CyberSecurity and the CEO: Driving Accountability and Mitigating Risk
Cybersecurity has come a long way from the days it remained exclusively in the hands of the IT department.
As cyber criminals, and their methods, have become more sophisticated and as the threat landscape itself has been changed by advances in technology, the responsibility for cybersecurity has changed. But in the era of massive, high-profile hacks and data breaches, cybersecurity is about more than getting different stakeholders in the business involved. Below, Robin Ferris, solutions architect at Pulsant, explains.
Increasingly it is about the C-level taking a wider interest and being held accountable when something goes wrong.
In today’s modern enterprise, cybersecurity is an organisation-wide commitment – ultimately cybersecurity is everyone’s business, but accountability has to start at the top.
It starts at the top
Getting all staff to buy-in to good cybersecurity practices is critical. While education plays a role in giving all employees a level of understanding around threats, the importance of a strategy and best practices, for the C-level it’s also about leading by example.
It’s important for staff to know why cybersecurity best practices are critical and what the potential consequences are, but if there is no visible management support, are employees really motivated to comply?
If security initiatives are driven and supported from the top down, employees will take them more seriously. As more and more CEOs and C-level executives are being held accountable for cybersecurity failures, ensuring employee engagement is a critical building block for enabling success.
So how do you create a cyber-committed and engaged CEO and C-suite? And what does ‘accountability’ really mean?
Making cybersecurity work
It comes down to three elements: the role of the CISO, creating a cybersecurity culture and making cybersecurity integral to the organisation’s future direction.
Each member of the board is tasked with many things that influence the health of the business, addressing risk and being accountable to shareholders. As a result, the CISO needs to help the board maintain its focus on dealing with the cyber threat by translating it into business issues. This ensures the board becomes more involved, understands the threats and becomes proactive and forthcoming in assigning budget, resources and developing IT security plans. This is an important area for the C-level to master as a greater understanding leads to being more involved in developing more effective cybersecurity strategies, which in turn has an impact on being able to mitigate cyber risk – a key area of accountability.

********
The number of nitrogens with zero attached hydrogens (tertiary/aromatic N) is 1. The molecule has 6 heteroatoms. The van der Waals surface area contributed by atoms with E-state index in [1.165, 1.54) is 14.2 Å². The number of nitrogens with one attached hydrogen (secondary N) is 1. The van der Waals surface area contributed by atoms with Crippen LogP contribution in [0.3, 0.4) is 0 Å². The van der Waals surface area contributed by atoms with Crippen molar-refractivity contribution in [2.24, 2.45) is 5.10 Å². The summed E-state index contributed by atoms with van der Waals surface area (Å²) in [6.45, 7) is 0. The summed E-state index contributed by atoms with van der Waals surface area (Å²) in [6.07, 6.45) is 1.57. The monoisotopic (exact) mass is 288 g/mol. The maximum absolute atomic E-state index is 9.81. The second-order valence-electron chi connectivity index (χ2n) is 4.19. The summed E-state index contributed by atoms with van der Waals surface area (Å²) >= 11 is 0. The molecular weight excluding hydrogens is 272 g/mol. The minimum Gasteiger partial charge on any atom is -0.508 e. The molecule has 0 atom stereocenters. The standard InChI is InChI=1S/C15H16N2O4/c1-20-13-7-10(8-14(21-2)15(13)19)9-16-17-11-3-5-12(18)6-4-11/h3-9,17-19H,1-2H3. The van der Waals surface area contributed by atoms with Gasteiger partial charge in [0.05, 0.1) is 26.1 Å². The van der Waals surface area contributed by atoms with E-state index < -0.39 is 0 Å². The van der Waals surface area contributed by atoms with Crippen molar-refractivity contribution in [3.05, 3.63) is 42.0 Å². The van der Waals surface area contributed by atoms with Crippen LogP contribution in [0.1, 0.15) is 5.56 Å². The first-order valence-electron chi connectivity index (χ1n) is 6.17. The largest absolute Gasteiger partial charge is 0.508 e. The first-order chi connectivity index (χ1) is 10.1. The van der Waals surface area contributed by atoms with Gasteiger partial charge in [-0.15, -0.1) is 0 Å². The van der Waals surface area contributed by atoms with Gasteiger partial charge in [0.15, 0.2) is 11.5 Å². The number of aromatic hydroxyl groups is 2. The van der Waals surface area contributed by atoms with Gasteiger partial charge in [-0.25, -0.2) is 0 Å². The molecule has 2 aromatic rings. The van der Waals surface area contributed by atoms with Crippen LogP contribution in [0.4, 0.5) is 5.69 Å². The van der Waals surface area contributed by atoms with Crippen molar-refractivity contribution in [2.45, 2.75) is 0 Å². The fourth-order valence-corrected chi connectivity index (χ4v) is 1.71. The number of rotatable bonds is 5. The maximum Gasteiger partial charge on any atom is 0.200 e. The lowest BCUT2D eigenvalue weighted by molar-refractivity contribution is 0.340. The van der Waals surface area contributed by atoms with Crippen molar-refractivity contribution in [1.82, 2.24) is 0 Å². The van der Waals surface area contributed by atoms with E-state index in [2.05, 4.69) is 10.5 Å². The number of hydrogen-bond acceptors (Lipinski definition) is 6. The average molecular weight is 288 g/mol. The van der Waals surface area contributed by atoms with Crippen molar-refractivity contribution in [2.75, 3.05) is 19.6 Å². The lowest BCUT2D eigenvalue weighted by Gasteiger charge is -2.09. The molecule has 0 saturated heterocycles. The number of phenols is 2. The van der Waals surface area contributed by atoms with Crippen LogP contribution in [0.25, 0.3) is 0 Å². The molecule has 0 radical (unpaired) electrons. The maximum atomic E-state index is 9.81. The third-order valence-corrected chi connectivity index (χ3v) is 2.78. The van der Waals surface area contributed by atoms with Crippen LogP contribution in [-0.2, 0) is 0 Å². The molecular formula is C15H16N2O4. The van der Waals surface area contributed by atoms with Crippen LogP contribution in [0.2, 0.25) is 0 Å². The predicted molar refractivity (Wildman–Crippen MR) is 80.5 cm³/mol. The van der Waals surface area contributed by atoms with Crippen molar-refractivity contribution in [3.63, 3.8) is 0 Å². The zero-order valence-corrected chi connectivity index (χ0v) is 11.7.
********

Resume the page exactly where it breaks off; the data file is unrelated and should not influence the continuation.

The CISO should also work with the board in ensuring the organisation’s risk management framework is aligned to one of the industry proven regulatory frameworks (Cyber Essentials, NIST, etc). In the same way, mapping cyber threats and their impact into the organisation’s overall strategy (looking at the threats, how they’re evolving and what impact they will have on all lines of business) can also help make the issue easier to understand and convey to all staff.
There is also a significant amount of collaboration necessary, which has to be driven from the top. Collaboration between security partners, IT managers and CISOs; collaboration between CISOs and the rest of the C-suite; and collaboration between all staff to ensure best practices are being followed.
This collaboration between all parties is also key in embedding a security culture that becomes almost second nature to all employees and can help in ensuring there is a great level of preparedness and responsiveness. Again, this ties back to being held accountable. The C-level needs to take responsibility in understanding what is required, and ensuring the right checks and measures are in place to best mitigate the risk posed by the cyber threat.
Cybersecurity is an ongoing process. It’s a cyclical process that sees organisations constantly updating, evaluating and optimising their strategies in line with the changing threat landscape. Importantly, it’s about making sure you have the right processes and practices in place to mitigate the risk and minimise the impact of an attack.
And the best way of getting staff to engage with a security policy is to ensure the C-level is driving home the importance of security and best practice. Once this level of accountability is achieved, a business’s security strategy becomes more robust and the culture of safety and protection becomes innate to the entire company; not just the IT manager.